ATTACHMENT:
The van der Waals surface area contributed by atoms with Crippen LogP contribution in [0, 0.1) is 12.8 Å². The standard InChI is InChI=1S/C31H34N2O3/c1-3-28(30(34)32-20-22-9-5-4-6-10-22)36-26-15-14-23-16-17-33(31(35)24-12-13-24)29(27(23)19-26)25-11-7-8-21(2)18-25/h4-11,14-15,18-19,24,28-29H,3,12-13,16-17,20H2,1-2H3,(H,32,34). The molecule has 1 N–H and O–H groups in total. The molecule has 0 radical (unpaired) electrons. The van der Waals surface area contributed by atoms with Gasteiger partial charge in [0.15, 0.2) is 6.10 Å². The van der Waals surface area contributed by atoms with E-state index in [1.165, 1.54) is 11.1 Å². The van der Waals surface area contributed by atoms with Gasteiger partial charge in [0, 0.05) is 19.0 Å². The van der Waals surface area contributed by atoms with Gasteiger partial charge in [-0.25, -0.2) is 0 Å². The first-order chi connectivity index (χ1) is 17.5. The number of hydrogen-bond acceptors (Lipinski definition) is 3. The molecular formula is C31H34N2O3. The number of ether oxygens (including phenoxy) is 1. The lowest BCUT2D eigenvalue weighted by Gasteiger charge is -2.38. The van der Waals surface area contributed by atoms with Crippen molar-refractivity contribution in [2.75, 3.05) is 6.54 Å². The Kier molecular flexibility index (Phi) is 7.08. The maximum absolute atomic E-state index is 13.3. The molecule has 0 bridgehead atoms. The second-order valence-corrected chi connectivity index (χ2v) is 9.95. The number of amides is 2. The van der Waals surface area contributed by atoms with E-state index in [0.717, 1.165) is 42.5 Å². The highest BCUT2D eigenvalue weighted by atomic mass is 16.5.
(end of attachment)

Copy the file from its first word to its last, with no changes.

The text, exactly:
The van der Waals surface area contributed by atoms with Crippen LogP contribution in [0, 0.1) is 12.8 Å². The standard InChI is InChI=1S/C31H34N2O3/c1-3-28(30(34)32-20-22-9-5-4-6-10-22)36-26-15-14-23-16-17-33(31(35)24-12-13-24)29(27(23)19-26)25-11-7-8-21(2)18-25/h4-11,14-15,18-19,24,28-29H,3,12-13,16-17,20H2,1-2H3,(H,32,34). The molecule has 1 N–H and O–H groups in total. The molecule has 0 radical (unpaired) electrons. The van der Waals surface area contributed by atoms with Gasteiger partial charge in [0.15, 0.2) is 6.10 Å². The van der Waals surface area contributed by atoms with E-state index in [1.165, 1.54) is 11.1 Å². The van der Waals surface area contributed by atoms with Gasteiger partial charge in [0, 0.05) is 19.0 Å². The van der Waals surface area contributed by atoms with Gasteiger partial charge in [-0.25, -0.2) is 0 Å². The first-order chi connectivity index (χ1) is 17.5. The number of hydrogen-bond acceptors (Lipinski definition) is 3. The molecular formula is C31H34N2O3. The number of ether oxygens (including phenoxy) is 1. The lowest BCUT2D eigenvalue weighted by Gasteiger charge is -2.38. The van der Waals surface area contributed by atoms with Crippen molar-refractivity contribution in [2.75, 3.05) is 6.54 Å². The Kier molecular flexibility index (Phi) is 7.08. The maximum absolute atomic E-state index is 13.3. The molecule has 0 bridgehead atoms. The second-order valence-corrected chi connectivity index (χ2v) is 9.95. The number of amides is 2. The van der Waals surface area contributed by atoms with E-state index in [0.717, 1.165) is 42.5 Å². The highest BCUT2D eigenvalue weighted by atomic mass is 16.5.